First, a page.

Four lawsuits claiming that Craft Brew Alliance (CBA) omitted “material information” from a proxy statement related to the craft beer maker’s planned merger with Anheuser-Busch InBev have been dropped after the Portland, Oregon-headquartered company filed a supplemental report, according to a U.S. Securities and Exchange Commission filing on Tuesday.
The lawsuits were each similar in nature, filed by shareholders either on behalf of a class or an individual, claiming that the omission of certain information rendered the proxy statements false and misleading in violation of the Securities Exchange Act.
The four lawsuits include:
- Kost et. al. v. Craft Brew Alliance in the Superior Court of Washington
- Sabatini et al. v. Craft Brew Alliance in the U.S. District Court for the District of Delaware
- Halberstam v. Craft Brew Alliance in the U.S. District Court for the Central District of California (individual shareholder)
- Michael Roberts et. al. v. Craft Brew Alliance in the U.S. District Court for the District of Delaware
Two other similar lawsuits — Birkby et al. v. Craft Brew Alliance Circuit Court of the State of Oregon and Dennis Roberts v. Craft Brew Alliance in the U.S. District Court for the District of Colorado — remain unresolved.
In Tuesday’s filing, CBA said it believes the claims in all of the lawsuits “are without merit and that no supplemental disclosure is required under applicable law.”
Nevertheless, the company said it was voluntarily filing a supplement to the proxy statement in an effort to “moot unmeritorious disclosure claims, to avoid the risk of the actions delaying or adversely affecting the Merger and to minimize the costs, risks and uncertainties inherent in litigation, without admitting any liability or wrongdoing.”
The additional disclosures led to plaintiffs in Kost, Sabatini, Halberstam, and Michael Roberts agreeing to dismiss their individual claims with prejudice, meaning those claims have been permanently dismissed.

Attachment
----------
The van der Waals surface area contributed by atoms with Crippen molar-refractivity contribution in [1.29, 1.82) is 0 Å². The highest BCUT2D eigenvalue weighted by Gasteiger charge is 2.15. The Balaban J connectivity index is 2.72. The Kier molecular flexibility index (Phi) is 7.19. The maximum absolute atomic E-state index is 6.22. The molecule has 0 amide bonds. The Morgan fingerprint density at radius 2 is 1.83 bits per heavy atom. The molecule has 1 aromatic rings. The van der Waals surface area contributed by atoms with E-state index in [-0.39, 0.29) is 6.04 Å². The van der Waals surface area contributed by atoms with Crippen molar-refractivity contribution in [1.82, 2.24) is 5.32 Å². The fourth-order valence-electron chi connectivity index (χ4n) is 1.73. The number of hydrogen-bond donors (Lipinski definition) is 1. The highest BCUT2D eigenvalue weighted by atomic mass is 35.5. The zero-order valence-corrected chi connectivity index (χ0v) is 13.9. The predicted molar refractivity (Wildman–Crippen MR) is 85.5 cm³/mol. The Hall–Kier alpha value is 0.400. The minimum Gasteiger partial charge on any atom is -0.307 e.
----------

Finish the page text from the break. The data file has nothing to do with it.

The plaintiffs in Kost, Sabatini, and Michael Roberts also agreed to dismiss their class claims without prejudice, meaning those claims could be refiled at a later date.
CBA reiterated that it “denies all allegations in the actions, including allegations that any additional disclosure was or is required, and believes that the supplemental disclosures contained herein are immaterial.”
The company, whose brands include Kona, Redhook, Widmer Brothers, Wynwood, Cisco Brewers, Appalachian Mountain Brewery, Omission, Square Mile Cider and the pH Experiment — added that the resolution of four of the six lawsuits would not affect a scheduled shareholder vote on February 25 or the amount of consideration to be paid to shareholders via the merger. The results of that vote are required to be shared within four business days.
Earlier this month, CBA and A-B announced that the U.S. Department of Justice was seeking additional information and documentation about the merger, which was first announced on November 11. That transaction, as well as the qualifying offer that never came to fruition before it, have long been covered.
CBA chief financial and strategy officer Christine Perich addressed the request in a February 14 email to employees, calling the request “standard” and added that the company is “working with regulators to respond.”
Perich also acknowledged next week’s shareholder meeting. She wrote that the meeting is “a formality” for many shareholders who already cast their votes based on the instructions in the proxy.
Meanwhile, Perich wrote that leaders from A-B and CBA met in Miami in early February “to kick off integration planning,” learn about both organizations and introduce the teams.
As of press time Wednesday, CBA stock (BREW) was trading at $16.24, up slightly over its previous close.